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PUBLIC RELEASE DATE:
25-Mar-2010

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Contact: Jennifer Walsh
news@nas.edu
202-334-2138
National Academy of Sciences
@NAS_news

11 questions for the next decade of geographical sciences identified

WASHINGTON -- Eleven questions that should shape the next decade of geographical sciences research were identified today in a new report by the National Research Council. Reflecting a time when populations are moving and natural resources are being depleted, the questions aim to provide a more complete understanding of where and how landscapes are changing to help society manage and adapt to the transformation of Earth's surface.

The committee that wrote the report solicited input from the geographical science community to identify research priorities and the approaches, skills, data, and infrastructure necessary to advance research. The strategic directions span from overarching issues of environmental change and sustainability to specific areas in the field that are transforming. They are grouped by topic area, but are not ranked in any order of importance.

How to understand and respond to environmental change:

How to promote sustainability:

How to recognize and cope with the rapid spatial reorganization of economy and society:

How to leverage technological change for the benefit of society and environment:

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The report was sponsored by the National Science Foundation, U.S. Geological Survey, National Geographic Society, and Association of American Geographers. The National Academy of Sciences, National Academy of Engineering, Institute of Medicine, and National Research Council make up the National Academies. They are independent, nonprofit institutions that provide science, technology, and health policy advice under an 1863 congressional charter. Committee members, who serve pro bono as volunteers, are chosen by the Academies for each study based on their expertise and experience and must satisfy the Academies' conflict-of-interest standards. The resulting consensus reports undergo external peer review before completion. For more information, visit http://national-academies.org/studycommitteprocess.pdf. A committee roster follows.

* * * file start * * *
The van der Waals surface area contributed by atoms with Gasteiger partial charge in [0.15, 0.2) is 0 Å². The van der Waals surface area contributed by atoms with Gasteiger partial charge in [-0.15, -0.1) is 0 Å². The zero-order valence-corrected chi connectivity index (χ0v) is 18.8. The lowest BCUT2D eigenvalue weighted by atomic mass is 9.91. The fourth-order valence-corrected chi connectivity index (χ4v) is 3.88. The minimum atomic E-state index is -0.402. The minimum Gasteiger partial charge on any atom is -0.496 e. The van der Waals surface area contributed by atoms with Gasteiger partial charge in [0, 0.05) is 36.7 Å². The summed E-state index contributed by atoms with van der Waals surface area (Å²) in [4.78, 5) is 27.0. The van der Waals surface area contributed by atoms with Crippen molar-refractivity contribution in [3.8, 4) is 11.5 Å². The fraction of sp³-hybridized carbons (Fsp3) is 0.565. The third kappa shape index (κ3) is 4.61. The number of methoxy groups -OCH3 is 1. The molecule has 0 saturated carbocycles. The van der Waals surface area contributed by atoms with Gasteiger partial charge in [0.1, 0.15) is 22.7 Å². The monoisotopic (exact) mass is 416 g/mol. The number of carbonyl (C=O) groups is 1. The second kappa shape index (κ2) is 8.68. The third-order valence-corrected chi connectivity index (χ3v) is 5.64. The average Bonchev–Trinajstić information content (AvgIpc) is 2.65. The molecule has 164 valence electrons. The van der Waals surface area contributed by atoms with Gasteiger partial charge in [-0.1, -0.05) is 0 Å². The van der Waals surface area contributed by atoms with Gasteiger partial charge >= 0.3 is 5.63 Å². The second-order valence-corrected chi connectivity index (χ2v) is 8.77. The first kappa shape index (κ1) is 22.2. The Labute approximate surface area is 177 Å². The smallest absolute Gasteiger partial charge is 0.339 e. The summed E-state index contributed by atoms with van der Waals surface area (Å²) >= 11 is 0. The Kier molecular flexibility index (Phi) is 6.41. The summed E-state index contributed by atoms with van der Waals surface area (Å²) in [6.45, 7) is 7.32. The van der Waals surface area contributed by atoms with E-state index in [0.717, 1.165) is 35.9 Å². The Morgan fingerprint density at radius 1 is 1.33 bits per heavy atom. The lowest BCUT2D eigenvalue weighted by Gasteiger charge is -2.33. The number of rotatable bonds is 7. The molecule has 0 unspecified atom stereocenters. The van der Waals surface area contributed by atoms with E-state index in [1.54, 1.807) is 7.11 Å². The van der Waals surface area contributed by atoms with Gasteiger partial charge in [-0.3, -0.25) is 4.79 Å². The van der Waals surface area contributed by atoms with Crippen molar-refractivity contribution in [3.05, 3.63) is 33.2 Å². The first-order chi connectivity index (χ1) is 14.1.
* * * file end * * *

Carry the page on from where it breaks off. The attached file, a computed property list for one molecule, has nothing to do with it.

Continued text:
Copies of UNDERSTANDING THE CHANGING PLANET: STRATEGIC DIRECTIONS FOR THE GEOGRAPHICAL SCIENCES are available from the National Academies Press; tel. 202-334-3313 or 1-800-624-6242 or on the Internet at HTTP://WWW.NAP.EDU. Reporters may obtain a copy from the Office of News and Public Information (contacts listed above).

[ This news release and report are available at HTTP://NATIONAL-ACADEMIES.ORG ]

NATIONAL RESEARCH COUNCIL
Division on Earth and Life Studies
Board on Earth Sciences and Resources

COMMITTEE ON STRATEGIC DIRECTIONS FOR THE GEOGRAPHICAL SCIENCES IN THE NEXT DECADE

ALEXANDER B. MURPHY (CHAIR)
Professor of Geography, and
James F. and Shirley K. Rippey Chair in Liberal Arts and Sciences
University of Oregon
Eugene

NANCY COLLETON
President
Institute for Global Environmental Strategies
Arlington, Va.

ROGER M. DOWNS
Professor
Department of Geography
Pennsylvania State University
University Park

MICHAEL F. GOODCHILD *
Professor
Department of Geography
University of California
Santa Barbara

SUSAN HANSON *
Research Professor
School of Geography
Clark University
Worcester, Mass.

VICTORIA A. LAWSON
Professor of Geography
University of Washington
Seattle

GLEN M. MACDONALD
Professor
Department of Geography
University of California
Los Angeles

FRANCIS J. MAGILLIGAN
Professor
Department of Geography
Dartmouth College
Hanover, N.H.

WILLIAM G. MOSELEY
Associate Professor of Geography
Macalester College
St. Paul, Minn.

COLIN POLSKY
Associate Professor
Graduate School of Geography
Clark University
Worcester, Mass.

KAREN C. SETO
Associate Professor
School of Forestry and Environmental Studies
Yale University
New Haven, Conn.

DAWN J. WRIGHT
Professor of Geography and Oceanography
Department of Geosciences
Oregon State University
Corvallis

RESEARCH COUNCIL STAFF

MARK LANGE
Study Director

* Member, National Academy of Sciences



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